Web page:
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For bibliophiles, Massachusetts is a literary paradise, with literary homes, landmarks and statues and independent books stores scattered across the Commonwealth. Boston even has its own Literary District in the heart of downtown.
And this week we have the Boston Rare Book Week, running from November 11-15, 2015. It’s a chance to browse rare books and ancient maps, learn about book preservation and re-sale values of books, or simply to enjoy conversations with like-minded bibliophiles.
Among the activities:
The 39th annual Boston International Antiquarian Book Fair runs Friday through Sunday at the Hynes Convention Center at 900 Boylston Street in Boston’s Back Bay. More than 120 American and international book dealers from 10 countries are here to showcase rare books, fine art, maps, manuscripts and ephemera. Among the guest speakers is Marsha Bemko of the PBS hit Antiques Roadshow.
The Boston Book, Print & Ephemera Show takes place on Saturday at the Back Bay Events Center at 180 Berkley Street. It’s a wonderful adjunct for people interested in strictly local materials. It features 65 rare book collectors from New York and New England.
The Fine Books & Manuscripts Auction takes place on Sunday at Skinner Auctioneers and Appraisers at 63 Park Plaza. Among the rare items up for bid: a rare signed first edition of Black Beauty by Anna Sewell, and a first edition of Audubon’s Viviparous Quadrupeds of North America by famous ornithologist Jean-Jacques Audubon.
Omni Parker House
In the early days of the Massachusetts Bay Colony, books were treasured commodities. Many of our first families made sure to create libraries and historical societies to inform future generations and preserve our colonial literature for posterity. Many of the original libraries and book repositories created in the 17th to the 19th century are here today, a testament to their enduring value. Among them:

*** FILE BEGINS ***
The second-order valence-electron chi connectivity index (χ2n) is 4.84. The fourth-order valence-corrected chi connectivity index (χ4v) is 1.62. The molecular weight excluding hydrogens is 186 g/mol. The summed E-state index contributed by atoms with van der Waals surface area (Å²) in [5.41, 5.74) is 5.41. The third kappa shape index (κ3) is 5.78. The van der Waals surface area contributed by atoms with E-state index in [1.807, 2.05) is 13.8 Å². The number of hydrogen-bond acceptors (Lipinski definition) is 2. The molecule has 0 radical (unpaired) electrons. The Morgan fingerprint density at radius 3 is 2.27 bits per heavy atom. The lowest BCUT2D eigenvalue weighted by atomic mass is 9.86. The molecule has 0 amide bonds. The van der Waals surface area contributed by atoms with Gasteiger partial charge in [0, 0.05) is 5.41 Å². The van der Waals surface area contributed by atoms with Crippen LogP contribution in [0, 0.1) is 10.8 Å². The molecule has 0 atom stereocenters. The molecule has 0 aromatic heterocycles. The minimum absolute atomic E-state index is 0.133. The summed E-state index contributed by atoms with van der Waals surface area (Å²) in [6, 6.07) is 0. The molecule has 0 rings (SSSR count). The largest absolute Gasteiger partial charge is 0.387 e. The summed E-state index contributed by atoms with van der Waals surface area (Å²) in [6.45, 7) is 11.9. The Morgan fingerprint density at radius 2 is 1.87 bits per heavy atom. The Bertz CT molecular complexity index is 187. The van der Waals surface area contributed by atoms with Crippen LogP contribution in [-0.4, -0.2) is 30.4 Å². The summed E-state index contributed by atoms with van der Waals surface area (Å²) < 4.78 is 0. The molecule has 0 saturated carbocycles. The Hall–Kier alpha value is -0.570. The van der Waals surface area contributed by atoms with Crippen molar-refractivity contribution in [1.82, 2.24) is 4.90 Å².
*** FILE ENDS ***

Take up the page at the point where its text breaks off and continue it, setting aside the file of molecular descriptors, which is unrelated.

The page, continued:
Old South Meeting House
Harvard University’s library system started in 1638 when John Harvard donated 400 books from his personal library to the new college.
The Massachusetts Historical Society, founded in 1791, is the nation’s first historical society.
The Boston Athenaeum, founded in 1807, is the oldest independent research library in the United States.
The American Antiquarian Society, founded in 1812, is the third oldest historical society in the United States, and the first with a national scope of its collections.
Brattle Street Bookshop
The Boston Public Library, founded in 1848, is the nation’s first large, free public library.
Visitors to the Boston Rare Book Week can enjoy other literary haunts, such as the Omni Parker House, where Charles Dickens liked to stay, the Old South Meeting House, where Ben Franklin and poet Phyllis Wheatley worshipped, and the Brattle Bookstore on West Street, one of our most iconic rare book stores.
For information on visiting Massachusetts, go to MassVacation.com